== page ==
“Taking the 38 in for questioning is part of the investigation (into the Monday mob attack),” Gauteng police spokesperson Captain Kay Makhubele told The Star on Thursday.
The unidentified man was burnt alive by a group that chased him and an alleged accomplice after they allegedly tried to rob a woman.
The dead suspect’s accomplice was also attacked. He was admitted to hospital.
Makhubele said a decision to charge the 38 with murder and attempted murder will be taken soon.
“If the police are satisfied with the information they get, they will release them, but if they are not, they will keep them and (their fate) will be decided by court. We haven’t charged anyone yet,” said Makhubele.
Some of those being questioned could be charged.
“Mob justice is a criminal activity,” Makhubele said.
“Remember, somebody died. They may be charged with murder and attempted murder.
“We’re still trying to link them with the case.
“Not everybody (at the scene) burnt or beat up (the deceased). Most of the people were standing and watching,” he told The Star.
Mob justice attacks have become common in South Africa. The 2017/18 crime statistics showed that 849 alleged criminals were killed by angry community members.
Lizette Lancaster, a crime and justice expert at the Institute for Security Studies, said mob attacks were an indicator that the population had lost faith in police.
“It’s part of a long history of people having to seek their own justice, feeling that the law enforcement is not there for them,” Lancaster said.
“Policing, for instance under apartheid, was not there to protect people from crime, but to enforce the apartheid policies.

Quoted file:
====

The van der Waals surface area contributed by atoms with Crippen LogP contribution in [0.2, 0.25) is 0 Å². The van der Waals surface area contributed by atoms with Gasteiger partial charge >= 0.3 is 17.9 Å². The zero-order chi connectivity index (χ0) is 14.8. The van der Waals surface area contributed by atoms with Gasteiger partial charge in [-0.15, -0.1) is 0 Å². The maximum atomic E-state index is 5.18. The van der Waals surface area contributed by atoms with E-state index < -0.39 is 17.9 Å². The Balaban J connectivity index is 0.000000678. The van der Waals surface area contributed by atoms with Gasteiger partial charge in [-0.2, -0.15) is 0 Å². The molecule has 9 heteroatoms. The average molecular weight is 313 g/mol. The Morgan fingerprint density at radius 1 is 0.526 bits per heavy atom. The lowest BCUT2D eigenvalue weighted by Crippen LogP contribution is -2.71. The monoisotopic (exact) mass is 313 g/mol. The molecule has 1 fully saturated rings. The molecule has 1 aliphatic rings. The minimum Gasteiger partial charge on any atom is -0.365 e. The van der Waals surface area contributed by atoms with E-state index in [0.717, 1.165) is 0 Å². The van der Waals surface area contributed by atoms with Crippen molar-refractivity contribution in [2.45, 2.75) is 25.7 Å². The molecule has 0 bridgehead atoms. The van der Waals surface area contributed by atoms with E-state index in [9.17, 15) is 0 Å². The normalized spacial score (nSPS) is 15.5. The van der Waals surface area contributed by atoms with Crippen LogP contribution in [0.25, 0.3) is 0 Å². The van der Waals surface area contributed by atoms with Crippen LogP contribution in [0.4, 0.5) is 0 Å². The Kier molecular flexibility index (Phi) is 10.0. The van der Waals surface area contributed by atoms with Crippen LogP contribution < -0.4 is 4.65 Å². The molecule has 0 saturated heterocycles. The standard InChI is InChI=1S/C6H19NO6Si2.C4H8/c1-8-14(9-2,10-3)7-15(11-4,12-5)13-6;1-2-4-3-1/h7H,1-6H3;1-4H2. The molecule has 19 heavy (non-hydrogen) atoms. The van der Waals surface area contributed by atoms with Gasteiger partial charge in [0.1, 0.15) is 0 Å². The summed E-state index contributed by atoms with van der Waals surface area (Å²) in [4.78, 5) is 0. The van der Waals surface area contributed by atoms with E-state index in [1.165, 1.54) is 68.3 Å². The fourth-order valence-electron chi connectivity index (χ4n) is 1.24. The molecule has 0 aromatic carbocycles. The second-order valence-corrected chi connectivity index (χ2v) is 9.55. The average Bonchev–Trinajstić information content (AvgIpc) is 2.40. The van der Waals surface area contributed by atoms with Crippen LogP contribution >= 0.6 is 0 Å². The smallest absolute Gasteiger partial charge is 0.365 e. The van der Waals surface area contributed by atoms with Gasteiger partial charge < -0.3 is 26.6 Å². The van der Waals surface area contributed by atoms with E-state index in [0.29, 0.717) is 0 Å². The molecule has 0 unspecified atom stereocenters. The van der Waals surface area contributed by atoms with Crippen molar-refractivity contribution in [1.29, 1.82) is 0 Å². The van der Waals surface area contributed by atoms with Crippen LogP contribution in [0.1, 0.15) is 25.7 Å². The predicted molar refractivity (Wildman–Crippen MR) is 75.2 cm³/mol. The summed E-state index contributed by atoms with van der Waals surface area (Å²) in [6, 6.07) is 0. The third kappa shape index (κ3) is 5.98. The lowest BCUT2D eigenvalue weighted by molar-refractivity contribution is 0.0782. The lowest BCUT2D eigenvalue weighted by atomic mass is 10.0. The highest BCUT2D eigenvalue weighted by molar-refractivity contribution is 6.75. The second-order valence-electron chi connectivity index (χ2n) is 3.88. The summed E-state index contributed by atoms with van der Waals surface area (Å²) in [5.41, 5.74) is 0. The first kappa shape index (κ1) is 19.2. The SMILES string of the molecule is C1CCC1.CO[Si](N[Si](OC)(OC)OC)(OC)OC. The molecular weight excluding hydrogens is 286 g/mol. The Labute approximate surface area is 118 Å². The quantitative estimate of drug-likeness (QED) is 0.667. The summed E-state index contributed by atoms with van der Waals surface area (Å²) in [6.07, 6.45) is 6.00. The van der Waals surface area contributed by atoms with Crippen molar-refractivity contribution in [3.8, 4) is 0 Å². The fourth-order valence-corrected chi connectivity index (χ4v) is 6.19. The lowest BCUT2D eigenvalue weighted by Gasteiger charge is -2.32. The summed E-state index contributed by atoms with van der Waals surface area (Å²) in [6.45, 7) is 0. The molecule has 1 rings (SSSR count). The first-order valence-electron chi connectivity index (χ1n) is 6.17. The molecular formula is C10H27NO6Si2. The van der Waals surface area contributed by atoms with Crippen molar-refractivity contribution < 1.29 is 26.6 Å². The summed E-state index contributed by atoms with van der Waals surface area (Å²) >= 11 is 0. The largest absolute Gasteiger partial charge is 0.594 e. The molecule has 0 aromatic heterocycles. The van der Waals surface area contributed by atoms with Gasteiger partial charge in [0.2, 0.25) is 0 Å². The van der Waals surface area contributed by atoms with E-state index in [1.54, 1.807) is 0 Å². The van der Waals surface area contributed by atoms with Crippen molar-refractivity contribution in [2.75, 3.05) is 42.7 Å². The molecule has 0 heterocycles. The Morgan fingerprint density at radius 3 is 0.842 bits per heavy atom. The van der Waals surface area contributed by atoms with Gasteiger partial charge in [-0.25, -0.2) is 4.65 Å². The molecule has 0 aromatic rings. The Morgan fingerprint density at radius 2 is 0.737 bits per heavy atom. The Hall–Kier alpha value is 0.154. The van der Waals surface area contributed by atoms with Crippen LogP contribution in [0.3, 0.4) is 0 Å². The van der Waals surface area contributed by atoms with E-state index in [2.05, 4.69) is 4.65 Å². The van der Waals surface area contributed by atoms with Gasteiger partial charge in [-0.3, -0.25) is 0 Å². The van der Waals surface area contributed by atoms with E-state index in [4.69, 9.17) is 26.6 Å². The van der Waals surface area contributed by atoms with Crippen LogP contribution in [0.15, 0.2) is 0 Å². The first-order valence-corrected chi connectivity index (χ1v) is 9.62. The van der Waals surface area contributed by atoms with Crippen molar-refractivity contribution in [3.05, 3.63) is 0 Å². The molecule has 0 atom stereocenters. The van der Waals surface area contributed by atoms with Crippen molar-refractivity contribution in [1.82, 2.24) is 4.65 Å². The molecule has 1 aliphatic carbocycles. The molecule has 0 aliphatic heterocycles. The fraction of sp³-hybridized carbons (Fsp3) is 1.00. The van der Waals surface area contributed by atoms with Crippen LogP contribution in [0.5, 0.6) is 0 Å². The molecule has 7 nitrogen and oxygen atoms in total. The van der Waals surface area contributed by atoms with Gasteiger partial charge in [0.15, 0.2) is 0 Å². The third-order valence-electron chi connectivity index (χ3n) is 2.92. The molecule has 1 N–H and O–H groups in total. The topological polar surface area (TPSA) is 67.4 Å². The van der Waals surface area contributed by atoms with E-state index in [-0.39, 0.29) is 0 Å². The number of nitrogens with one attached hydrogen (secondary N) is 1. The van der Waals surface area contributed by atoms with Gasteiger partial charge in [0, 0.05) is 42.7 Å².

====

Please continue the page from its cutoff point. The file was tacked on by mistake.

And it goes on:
“So, the police often are not trusted to assist with crime prevention. People often reach the point where they believe that they have no other alternative but to take the law into their own hands.
“Of course, if you’re middle-class and feel vulnerable and that you could be a victim of crime, you take money and pay for private security.
“You have an alternative to make yourself feel safer, but for many people in this country and across the continent, that’s not an option,” Lancaster said.
Police have to cultivate trust among the population, she said. “If the police are seen to have the interest of the community at heart, then people will place more trust in the police. But we’ve seen an erosion of services.”
Lancaster said community members participating in mob attacks often believed they would never be jailed.
“The problem with the justice system in the country is that often even if people get arrested there are no consequences. The cases are thrown out of court or not further prosecuted.
“Even if they get arrested, people believe that they will get away with whatever they are doing. The criminal justice system in itself is not a deterrent to ordinary criminals or to those perceived to take law into their own hands,” Lancaster added.
Makhubele said police took mob attack probes as seriously as any other crimes.
“People must know that mob justice is a crime.
“It does not help for you to say you want to prevent crime by beating somebody up. People have a protected right to make citizens’ arrests,” said Makhubele.
“They should do so and call the police, not to beat up anybody after the arrest.
“After arresting that particular person, it’s also for them to submit statements that would support their case.”